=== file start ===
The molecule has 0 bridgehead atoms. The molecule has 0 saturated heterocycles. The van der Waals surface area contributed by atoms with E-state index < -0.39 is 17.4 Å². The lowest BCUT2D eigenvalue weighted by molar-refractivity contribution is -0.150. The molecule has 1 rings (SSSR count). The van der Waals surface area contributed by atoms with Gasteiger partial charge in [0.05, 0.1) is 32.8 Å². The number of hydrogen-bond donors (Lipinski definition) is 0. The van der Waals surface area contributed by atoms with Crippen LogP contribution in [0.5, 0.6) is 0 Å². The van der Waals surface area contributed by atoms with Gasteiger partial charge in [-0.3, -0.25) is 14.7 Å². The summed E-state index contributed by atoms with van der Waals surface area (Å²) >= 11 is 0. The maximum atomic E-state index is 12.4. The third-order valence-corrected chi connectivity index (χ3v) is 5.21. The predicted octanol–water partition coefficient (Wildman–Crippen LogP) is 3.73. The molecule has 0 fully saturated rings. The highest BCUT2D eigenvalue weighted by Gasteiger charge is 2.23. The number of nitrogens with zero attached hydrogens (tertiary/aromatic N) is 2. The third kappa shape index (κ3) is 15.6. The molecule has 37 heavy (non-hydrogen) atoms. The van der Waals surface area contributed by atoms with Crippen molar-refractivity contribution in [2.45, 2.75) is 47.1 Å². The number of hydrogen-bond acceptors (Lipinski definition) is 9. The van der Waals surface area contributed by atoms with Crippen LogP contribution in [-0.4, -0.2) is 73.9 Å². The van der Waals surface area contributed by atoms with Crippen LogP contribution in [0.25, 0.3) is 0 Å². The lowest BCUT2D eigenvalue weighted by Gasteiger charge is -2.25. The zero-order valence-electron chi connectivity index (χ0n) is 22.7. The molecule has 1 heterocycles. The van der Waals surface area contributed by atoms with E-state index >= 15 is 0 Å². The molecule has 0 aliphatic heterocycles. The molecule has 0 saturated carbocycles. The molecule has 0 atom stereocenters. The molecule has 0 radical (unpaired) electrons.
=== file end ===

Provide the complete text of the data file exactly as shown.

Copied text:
The molecule has 0 bridgehead atoms. The molecule has 0 saturated heterocycles. The van der Waals surface area contributed by atoms with E-state index < -0.39 is 17.4 Å². The lowest BCUT2D eigenvalue weighted by molar-refractivity contribution is -0.150. The molecule has 1 rings (SSSR count). The van der Waals surface area contributed by atoms with Gasteiger partial charge in [0.05, 0.1) is 32.8 Å². The number of hydrogen-bond donors (Lipinski definition) is 0. The van der Waals surface area contributed by atoms with Crippen LogP contribution in [0.5, 0.6) is 0 Å². The van der Waals surface area contributed by atoms with Gasteiger partial charge in [-0.3, -0.25) is 14.7 Å². The summed E-state index contributed by atoms with van der Waals surface area (Å²) >= 11 is 0. The maximum atomic E-state index is 12.4. The third-order valence-corrected chi connectivity index (χ3v) is 5.21. The predicted octanol–water partition coefficient (Wildman–Crippen LogP) is 3.73. The molecule has 0 fully saturated rings. The highest BCUT2D eigenvalue weighted by Gasteiger charge is 2.23. The number of nitrogens with zero attached hydrogens (tertiary/aromatic N) is 2. The third kappa shape index (κ3) is 15.6. The molecule has 37 heavy (non-hydrogen) atoms. The van der Waals surface area contributed by atoms with Crippen molar-refractivity contribution in [2.45, 2.75) is 47.1 Å². The number of hydrogen-bond acceptors (Lipinski definition) is 9. The van der Waals surface area contributed by atoms with Crippen LogP contribution in [-0.4, -0.2) is 73.9 Å². The van der Waals surface area contributed by atoms with Crippen LogP contribution in [0.25, 0.3) is 0 Å². The lowest BCUT2D eigenvalue weighted by Gasteiger charge is -2.25. The zero-order valence-electron chi connectivity index (χ0n) is 22.7. The molecule has 1 heterocycles. The van der Waals surface area contributed by atoms with E-state index >= 15 is 0 Å². The molecule has 0 aliphatic heterocycles. The molecule has 0 saturated carbocycles. The molecule has 0 atom stereocenters. The molecule has 0 radical (unpaired) electrons.